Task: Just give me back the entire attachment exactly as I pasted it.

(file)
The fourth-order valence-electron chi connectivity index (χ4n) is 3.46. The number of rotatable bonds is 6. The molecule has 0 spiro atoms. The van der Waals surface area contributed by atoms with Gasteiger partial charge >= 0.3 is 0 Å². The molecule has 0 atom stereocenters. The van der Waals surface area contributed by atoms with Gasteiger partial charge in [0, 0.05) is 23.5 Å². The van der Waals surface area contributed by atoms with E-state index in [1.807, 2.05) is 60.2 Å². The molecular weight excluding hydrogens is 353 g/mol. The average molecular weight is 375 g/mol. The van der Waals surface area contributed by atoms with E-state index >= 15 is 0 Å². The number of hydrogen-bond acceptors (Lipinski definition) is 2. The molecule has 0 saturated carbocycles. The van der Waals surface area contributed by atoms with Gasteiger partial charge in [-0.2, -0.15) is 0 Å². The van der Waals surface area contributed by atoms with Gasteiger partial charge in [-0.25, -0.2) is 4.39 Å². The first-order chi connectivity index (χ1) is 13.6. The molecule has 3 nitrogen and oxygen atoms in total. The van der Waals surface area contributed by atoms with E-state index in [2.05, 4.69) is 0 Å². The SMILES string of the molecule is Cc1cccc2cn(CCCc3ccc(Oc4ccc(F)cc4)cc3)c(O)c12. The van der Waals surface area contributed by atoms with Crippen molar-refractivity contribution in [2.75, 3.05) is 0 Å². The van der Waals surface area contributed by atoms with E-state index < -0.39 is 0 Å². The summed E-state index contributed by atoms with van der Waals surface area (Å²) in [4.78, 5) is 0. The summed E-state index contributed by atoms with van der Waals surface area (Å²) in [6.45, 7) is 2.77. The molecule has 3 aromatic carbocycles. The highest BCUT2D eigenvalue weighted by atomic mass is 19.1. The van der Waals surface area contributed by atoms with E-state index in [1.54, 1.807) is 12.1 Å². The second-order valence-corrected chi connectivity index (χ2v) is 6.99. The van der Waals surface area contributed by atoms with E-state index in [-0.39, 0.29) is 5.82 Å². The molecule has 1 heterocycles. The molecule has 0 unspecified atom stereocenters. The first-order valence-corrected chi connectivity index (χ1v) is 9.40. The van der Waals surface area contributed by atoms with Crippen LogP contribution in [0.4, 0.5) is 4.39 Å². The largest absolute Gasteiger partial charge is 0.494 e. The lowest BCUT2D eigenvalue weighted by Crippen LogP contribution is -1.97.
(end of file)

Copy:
The fourth-order valence-electron chi connectivity index (χ4n) is 3.46. The number of rotatable bonds is 6. The molecule has 0 spiro atoms. The van der Waals surface area contributed by atoms with Gasteiger partial charge >= 0.3 is 0 Å². The molecule has 0 atom stereocenters. The van der Waals surface area contributed by atoms with Gasteiger partial charge in [0, 0.05) is 23.5 Å². The van der Waals surface area contributed by atoms with E-state index in [1.807, 2.05) is 60.2 Å². The molecular weight excluding hydrogens is 353 g/mol. The average molecular weight is 375 g/mol. The van der Waals surface area contributed by atoms with E-state index >= 15 is 0 Å². The number of hydrogen-bond acceptors (Lipinski definition) is 2. The molecule has 0 saturated carbocycles. The van der Waals surface area contributed by atoms with Gasteiger partial charge in [-0.2, -0.15) is 0 Å². The van der Waals surface area contributed by atoms with Gasteiger partial charge in [-0.25, -0.2) is 4.39 Å². The first-order chi connectivity index (χ1) is 13.6. The molecule has 3 nitrogen and oxygen atoms in total. The van der Waals surface area contributed by atoms with E-state index in [2.05, 4.69) is 0 Å². The SMILES string of the molecule is Cc1cccc2cn(CCCc3ccc(Oc4ccc(F)cc4)cc3)c(O)c12. The van der Waals surface area contributed by atoms with Crippen molar-refractivity contribution in [2.75, 3.05) is 0 Å². The van der Waals surface area contributed by atoms with E-state index < -0.39 is 0 Å². The summed E-state index contributed by atoms with van der Waals surface area (Å²) in [4.78, 5) is 0. The summed E-state index contributed by atoms with van der Waals surface area (Å²) in [6.45, 7) is 2.77. The molecule has 3 aromatic carbocycles. The highest BCUT2D eigenvalue weighted by atomic mass is 19.1. The van der Waals surface area contributed by atoms with E-state index in [1.54, 1.807) is 12.1 Å². The second-order valence-corrected chi connectivity index (χ2v) is 6.99. The van der Waals surface area contributed by atoms with E-state index in [-0.39, 0.29) is 5.82 Å². The molecule has 1 heterocycles. The molecule has 0 unspecified atom stereocenters. The first-order valence-corrected chi connectivity index (χ1v) is 9.40. The van der Waals surface area contributed by atoms with Crippen LogP contribution in [0.4, 0.5) is 4.39 Å². The largest absolute Gasteiger partial charge is 0.494 e. The lowest BCUT2D eigenvalue weighted by Crippen LogP contribution is -1.97.